Guest Column | May 14, 2020

Moving Virtual Trials From Aspiration To Reality In Today's Environment

By Lily Borisov and John Ferraro, Halloran Consulting Group, Inc.

DNA Digital Display

Almost everything we do in our daily lives is technology focused – from communication to navigation to learning. Most industries have recognized how technology increases efficiency and flexibility and are now embracing it in an even more personalized way. It is time for the biotech industry to embrace technology in a similar way. Virtual trials are a part of this growing tech world and have been a topic of discussion for a while now, so why have we not yet implemented them more widely for clinical trials? Is it because we are overwhelmed or unaware of the technology options? Afraid clinical sites or participants will not accept this as an option? Or that our virtual trials will not be run with the same rigor as traditional trials? With the COVID-19 pandemic upon us, we are at a place where the business case is clear, the barriers to adoption are largely removed, and sites and participants alike have begun accepting virtual trials as not just an option but a must. The slow uptake of virtual trials has become a thing of the past, as biotech and pharma companies alike scramble to take parts of their trials out of the clinic and into a virtual setting.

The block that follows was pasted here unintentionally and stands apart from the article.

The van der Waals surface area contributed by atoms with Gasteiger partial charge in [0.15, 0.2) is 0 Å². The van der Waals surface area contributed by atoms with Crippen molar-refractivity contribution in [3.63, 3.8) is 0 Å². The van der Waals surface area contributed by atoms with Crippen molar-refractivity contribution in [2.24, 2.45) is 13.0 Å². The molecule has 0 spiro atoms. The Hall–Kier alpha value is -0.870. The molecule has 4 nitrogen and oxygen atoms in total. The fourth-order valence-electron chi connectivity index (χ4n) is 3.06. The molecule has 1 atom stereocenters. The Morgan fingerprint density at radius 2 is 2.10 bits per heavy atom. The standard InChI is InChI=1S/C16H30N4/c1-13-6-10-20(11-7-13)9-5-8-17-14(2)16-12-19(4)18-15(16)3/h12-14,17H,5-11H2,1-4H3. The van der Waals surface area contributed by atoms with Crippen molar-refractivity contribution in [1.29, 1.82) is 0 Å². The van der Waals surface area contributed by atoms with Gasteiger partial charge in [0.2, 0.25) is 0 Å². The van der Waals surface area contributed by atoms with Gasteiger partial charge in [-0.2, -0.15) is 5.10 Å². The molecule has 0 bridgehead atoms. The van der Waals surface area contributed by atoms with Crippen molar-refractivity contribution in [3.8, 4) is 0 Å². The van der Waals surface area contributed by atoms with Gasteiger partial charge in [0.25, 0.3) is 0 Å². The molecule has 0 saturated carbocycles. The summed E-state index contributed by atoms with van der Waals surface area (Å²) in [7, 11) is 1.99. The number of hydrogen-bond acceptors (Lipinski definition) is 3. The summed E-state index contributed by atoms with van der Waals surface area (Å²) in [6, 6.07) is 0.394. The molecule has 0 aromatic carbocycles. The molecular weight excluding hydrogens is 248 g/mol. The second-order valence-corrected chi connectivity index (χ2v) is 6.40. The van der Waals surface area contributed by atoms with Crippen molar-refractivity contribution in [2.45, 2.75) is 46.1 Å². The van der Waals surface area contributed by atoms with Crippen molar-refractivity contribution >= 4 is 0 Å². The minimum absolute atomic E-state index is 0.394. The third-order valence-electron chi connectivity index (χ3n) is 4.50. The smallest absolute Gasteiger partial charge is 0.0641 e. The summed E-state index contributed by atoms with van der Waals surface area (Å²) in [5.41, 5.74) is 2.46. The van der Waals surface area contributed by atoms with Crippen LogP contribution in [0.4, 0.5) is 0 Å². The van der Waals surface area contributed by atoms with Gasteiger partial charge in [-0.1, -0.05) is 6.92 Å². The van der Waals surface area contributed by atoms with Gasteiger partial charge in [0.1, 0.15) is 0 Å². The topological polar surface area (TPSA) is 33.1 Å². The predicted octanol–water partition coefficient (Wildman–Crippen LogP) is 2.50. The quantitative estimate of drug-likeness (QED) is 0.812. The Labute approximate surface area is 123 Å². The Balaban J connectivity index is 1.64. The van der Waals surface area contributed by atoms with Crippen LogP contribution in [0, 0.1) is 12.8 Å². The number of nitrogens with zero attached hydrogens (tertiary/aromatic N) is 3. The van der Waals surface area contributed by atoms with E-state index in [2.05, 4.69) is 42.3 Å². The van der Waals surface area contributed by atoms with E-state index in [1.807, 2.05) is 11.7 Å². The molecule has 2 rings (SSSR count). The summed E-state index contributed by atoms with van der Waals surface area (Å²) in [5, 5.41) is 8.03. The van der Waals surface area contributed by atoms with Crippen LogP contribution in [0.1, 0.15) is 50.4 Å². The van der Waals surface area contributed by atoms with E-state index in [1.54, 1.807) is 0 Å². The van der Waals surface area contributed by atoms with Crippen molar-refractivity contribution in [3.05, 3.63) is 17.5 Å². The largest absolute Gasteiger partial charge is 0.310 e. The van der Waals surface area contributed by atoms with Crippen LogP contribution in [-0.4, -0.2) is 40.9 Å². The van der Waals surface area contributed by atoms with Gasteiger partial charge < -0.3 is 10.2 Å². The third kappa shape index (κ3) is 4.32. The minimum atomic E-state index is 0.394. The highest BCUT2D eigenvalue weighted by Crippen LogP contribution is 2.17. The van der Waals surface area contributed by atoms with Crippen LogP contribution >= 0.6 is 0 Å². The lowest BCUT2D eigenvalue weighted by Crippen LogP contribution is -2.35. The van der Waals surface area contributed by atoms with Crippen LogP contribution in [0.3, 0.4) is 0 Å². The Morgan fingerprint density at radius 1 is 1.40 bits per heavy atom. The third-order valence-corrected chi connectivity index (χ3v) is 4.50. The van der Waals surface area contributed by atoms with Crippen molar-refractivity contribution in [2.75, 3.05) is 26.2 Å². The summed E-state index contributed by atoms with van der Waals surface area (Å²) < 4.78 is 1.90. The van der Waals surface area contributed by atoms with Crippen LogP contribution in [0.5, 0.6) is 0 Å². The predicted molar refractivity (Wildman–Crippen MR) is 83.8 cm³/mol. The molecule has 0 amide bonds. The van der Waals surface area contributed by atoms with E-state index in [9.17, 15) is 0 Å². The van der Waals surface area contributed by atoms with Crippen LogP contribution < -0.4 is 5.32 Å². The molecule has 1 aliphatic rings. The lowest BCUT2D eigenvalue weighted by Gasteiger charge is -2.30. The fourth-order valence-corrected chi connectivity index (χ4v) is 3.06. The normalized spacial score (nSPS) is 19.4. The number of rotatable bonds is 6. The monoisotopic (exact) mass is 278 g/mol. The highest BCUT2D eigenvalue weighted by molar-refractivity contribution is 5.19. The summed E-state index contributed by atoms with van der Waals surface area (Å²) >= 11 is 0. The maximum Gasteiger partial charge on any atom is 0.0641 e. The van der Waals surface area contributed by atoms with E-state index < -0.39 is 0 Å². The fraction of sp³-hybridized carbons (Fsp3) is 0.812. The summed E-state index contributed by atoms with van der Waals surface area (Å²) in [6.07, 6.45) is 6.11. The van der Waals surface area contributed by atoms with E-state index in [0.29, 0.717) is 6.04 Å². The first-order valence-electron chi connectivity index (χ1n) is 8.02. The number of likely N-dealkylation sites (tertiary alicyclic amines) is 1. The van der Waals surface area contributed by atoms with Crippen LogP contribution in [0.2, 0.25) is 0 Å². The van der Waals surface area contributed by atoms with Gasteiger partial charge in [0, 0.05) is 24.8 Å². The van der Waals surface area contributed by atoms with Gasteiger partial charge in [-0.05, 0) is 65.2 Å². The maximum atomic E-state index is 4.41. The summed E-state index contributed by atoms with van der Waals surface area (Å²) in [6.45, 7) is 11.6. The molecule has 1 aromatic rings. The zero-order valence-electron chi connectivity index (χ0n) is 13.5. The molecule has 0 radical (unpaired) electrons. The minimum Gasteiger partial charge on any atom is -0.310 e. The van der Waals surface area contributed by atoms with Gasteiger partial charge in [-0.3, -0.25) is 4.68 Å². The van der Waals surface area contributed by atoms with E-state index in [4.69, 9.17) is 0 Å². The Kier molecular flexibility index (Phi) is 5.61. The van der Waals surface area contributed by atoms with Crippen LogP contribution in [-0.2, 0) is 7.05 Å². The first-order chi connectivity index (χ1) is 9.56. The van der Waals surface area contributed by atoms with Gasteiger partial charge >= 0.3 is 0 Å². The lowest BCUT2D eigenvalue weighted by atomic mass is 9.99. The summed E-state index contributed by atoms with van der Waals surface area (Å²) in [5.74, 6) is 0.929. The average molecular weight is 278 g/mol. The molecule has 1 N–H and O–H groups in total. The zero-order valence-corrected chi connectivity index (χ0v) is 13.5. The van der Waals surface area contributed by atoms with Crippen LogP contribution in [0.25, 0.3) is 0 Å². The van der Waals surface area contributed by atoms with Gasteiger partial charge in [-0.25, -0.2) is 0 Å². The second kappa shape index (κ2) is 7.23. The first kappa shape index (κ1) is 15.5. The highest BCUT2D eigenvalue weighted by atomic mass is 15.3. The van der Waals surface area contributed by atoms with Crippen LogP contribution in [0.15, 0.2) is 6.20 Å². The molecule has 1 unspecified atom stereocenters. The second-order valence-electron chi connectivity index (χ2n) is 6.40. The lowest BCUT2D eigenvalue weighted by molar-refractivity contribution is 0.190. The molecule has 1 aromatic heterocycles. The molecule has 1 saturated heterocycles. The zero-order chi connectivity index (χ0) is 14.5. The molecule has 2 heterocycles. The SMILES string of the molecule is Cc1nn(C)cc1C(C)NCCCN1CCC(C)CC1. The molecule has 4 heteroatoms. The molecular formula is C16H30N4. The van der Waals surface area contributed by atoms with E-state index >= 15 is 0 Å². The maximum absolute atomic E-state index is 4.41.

Giving participants the flexibility to take part in a trial from the convenience of their own home transforms clinical trials into a patient-centric design and, in the end, potentially improves overall safety and compliance. With COVID-19, it is more important than ever to implement the technology to continue producing new therapies and advancing healthcare, while, keeping study participants safe.

Virtual And Home Health Visits